Twitter Demographics

The data shown below were collected from the profiles of 16 tweeters who shared this research output. Click here to find out more about how the information was compiled.

Mendeley readers

The data shown below were compiled from readership statistics for 345 Mendeley readers of this research output. Click here to see the associated Mendeley record.

Geographical breakdown

Country Count As %
United Kingdom 2 <1%
New Zealand 1 <1%
Spain 1 <1%
Unknown 341 99%

Demographic breakdown

Readers by professional status Count As %
Student > Master 67 19%
Student > Ph. D. Student 47 14%
Researcher 42 12%
Student > Bachelor 41 12%
Student > Doctoral Student 22 6%
Other 56 16%
Unknown 70 20%
Readers by discipline Count As %
Psychology 80 23%
Medicine and Dentistry 79 23%
Nursing and Health Professions 44 13%
Social Sciences 27 8%
Neuroscience 11 3%
Other 26 8%
Unknown 78 23%

Attention Score in Context

This research output has an Altmetric Attention Score of 10. This is our high-level measure of the quality and quantity of online attention that it has received. This Attention Score, as well as the ranking and number of research outputs shown below, was calculated when the research output was last mentioned on 05 November 2018.
All research outputs
#2,558,262
of 18,771,444 outputs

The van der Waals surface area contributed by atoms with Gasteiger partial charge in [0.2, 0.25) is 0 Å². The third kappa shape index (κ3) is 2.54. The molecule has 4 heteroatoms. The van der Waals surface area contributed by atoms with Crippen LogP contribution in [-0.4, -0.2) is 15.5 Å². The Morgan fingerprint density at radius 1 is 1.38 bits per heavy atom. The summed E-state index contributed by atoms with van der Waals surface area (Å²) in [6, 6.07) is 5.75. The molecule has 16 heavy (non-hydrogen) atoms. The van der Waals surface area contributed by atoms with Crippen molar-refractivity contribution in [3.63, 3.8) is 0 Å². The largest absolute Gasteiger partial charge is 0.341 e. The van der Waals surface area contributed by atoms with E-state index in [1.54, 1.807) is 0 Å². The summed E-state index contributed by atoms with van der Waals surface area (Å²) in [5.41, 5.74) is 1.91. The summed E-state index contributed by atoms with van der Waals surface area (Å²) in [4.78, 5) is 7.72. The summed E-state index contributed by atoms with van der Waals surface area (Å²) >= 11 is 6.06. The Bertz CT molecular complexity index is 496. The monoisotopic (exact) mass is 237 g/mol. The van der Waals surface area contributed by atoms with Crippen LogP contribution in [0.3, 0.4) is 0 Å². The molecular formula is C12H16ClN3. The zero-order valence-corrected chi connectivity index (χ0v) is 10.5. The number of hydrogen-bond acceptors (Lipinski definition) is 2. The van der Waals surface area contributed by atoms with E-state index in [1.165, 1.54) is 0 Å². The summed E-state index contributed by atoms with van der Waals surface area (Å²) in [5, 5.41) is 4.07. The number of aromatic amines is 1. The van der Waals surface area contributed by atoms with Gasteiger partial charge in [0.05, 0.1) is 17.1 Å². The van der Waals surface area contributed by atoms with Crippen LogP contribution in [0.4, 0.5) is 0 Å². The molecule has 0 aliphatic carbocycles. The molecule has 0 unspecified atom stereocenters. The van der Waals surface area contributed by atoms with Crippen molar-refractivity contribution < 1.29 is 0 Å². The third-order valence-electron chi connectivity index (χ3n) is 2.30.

Outputs from Cochrane database of systematic reviews
#5,264
of 11,857 outputs
Outputs of similar age
#38,784
of 236,591 outputs
Outputs of similar age from Cochrane database of systematic reviews
#122
of 234 outputs
Altmetric has tracked 18,771,444 research outputs across all sources so far. Compared to these this one has done well and is in the 86th percentile: it's in the top 25% of all research outputs ever tracked by Altmetric.
So far Altmetric has tracked 11,857 research outputs from this source. They typically receive a lot more attention than average, with a mean Attention Score of 26.4. This one has gotten more attention than average, scoring higher than 55% of its peers.
Older research outputs will score higher simply because they've had more time to accumulate mentions. To account for age we can compare this Altmetric Attention Score to the 236,591 tracked outputs that were published within six weeks on either side of this one in any source. This one has done well, scoring higher than 83% of its contemporaries.
We're also able to compare this research output to 234 others from the same source and published within six weeks on either side of this one. This one is in the 47th percentile – i.e., 47% of its contemporaries scored the same or lower than it.